Etiologic Factors & Pathogenesis (4)
Insufficient Vit D &/or insufficient Ca intake
• Mild secondary hyperparathyroidism
• Normal serum Ca level & an elevated PTH level
• Measurement of 25-hydroxyvitamin D & 24-hour urinary Ca level is helpful
• Such patients often have intermittent elevations of ionized Ca levels with
documented stone disease &/or osteoporosis.
• most common cause of secondary hyperparathyroidism.
• PTH secretion is stimulated by hypocalcemia, which results from low
concentrations of 1,25-dihydroxy-vitamin D due to decreased renal
production, & by hyperphosphatemia.
• Prevention with supplementation with 1,25-dihydroxyvitamin D & Ca &
control of hyperphosphatemia
• Prolonged abnormalities can evolve into a state of autonomous PTH
secretion & hypercalcemia,
The total Ca level can be "corrected" by adding 0.8 mg/dL for every 1.0 g/dL
by which the serum albumin concentration is lower than 4.0 g/dL.
All patients will have increased ionized Ca levels.
Hypercalcemia, an elevated or inappropriately high-normal PTH level is
Malignancy is associated with suppressed levels of PTH.
Modern intact PTH assays have no cross-reactivity with PTH-related protein.
FHH: in young patients with mild hypercalcemia & normal or slightly elevated
The urinary Ca clearance-Cr clearance ratio, previous Ca levels, & family
history are helpful.
Evaluation for other endocrine disorders associated with one of the MEN
Appropriate genetic testing for MEN
BMD is usually measured, cortical sites such as the distal one-third radius.
A 24-hour urinary Ca measurement & radiological evaluation for the
presence of kidney stones
Radiographic manifestations of PHP.
A=subperiosteal resorption of radial side of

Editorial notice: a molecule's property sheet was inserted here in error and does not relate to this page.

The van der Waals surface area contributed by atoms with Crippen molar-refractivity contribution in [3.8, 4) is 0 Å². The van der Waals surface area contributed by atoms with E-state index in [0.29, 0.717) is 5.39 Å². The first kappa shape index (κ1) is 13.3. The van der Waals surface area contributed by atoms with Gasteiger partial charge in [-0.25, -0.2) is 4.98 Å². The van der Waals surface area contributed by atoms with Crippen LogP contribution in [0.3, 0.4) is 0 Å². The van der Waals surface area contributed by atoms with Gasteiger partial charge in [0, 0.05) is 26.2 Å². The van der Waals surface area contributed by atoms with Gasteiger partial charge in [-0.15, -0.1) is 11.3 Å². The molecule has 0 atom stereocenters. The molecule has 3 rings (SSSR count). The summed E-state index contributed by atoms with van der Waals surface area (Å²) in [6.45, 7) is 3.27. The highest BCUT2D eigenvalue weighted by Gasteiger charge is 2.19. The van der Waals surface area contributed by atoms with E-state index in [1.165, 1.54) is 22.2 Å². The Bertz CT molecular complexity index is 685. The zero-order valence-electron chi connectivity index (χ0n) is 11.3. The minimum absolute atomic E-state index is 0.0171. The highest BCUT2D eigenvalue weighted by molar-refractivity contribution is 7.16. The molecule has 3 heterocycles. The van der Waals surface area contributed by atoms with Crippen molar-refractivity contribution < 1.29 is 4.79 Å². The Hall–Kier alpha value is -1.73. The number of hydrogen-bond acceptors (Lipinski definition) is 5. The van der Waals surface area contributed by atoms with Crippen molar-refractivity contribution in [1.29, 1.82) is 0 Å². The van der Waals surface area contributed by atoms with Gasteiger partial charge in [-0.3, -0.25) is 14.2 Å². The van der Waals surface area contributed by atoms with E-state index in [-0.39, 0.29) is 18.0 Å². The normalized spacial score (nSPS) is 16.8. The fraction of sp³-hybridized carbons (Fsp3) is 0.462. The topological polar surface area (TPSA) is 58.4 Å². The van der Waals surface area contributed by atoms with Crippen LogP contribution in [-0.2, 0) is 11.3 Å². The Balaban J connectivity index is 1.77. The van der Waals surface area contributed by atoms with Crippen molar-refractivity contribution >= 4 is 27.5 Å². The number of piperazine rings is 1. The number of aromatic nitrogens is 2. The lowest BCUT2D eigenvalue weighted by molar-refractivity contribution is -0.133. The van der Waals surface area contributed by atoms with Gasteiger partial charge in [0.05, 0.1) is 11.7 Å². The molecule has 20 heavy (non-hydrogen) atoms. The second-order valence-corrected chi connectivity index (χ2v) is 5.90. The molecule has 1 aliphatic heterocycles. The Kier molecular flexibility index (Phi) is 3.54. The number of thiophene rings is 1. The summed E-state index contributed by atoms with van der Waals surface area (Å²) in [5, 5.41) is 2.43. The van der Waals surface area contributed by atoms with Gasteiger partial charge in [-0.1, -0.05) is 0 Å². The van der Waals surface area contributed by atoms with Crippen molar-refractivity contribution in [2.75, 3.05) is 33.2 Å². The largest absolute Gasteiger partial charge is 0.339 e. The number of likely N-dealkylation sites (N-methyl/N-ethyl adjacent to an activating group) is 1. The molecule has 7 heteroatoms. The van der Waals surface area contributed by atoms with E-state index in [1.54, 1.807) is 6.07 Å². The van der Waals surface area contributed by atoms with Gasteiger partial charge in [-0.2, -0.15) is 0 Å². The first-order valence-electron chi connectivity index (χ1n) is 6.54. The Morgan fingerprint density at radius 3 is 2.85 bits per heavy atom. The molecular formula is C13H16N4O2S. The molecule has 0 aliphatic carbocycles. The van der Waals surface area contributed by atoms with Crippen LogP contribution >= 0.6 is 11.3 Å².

middle phalanges & distal turfs;
B="Brown tumour" (arrow) in the proximal
C=resorption & tapering of distal clavicle
D=cystic changes in head of humerus
Technetium-99m sestamibi/iodine scans in
planar (A), coronal (B), & sagittal (C) views.
A=increased uptake of the radiotracer in right lower parathyroid adenoma
& thyroid in early image (after 20 min)
B=after 2 h, concentration of radiotracer in parathyroid adenoma with
disappearance of thyroid uptake
C=confirms concentrations in parathyroid adenoma
Institution of therapy for hypercalcemia depends on the degree of
hypercalcemia & the presence or absence of clinical symptoms.
Mild hypercalcemia usually have no symptoms, require no Ca-lowering
Moderate hypercalcemia & symptoms probably benefit from
Severe hypercalcemia require hospitalization & therapy.
The combination of altered mental status, anorexia, nausea, &
defective urine-concentrating ability results in dehydration. Iv fluids are
the initial therapy for severe hypercalcemia.
Diuretic therapy with furosemide (20 mg) should not be instituted until
euvolemia is achieved.
Correction of fluid deficits alone can produce a decrease in the Ca
level but rarely restores normocalcemia
Hypocalcemic agents, calcitonin (4-8 IU/kg im or sc q 6-8 hrs) has the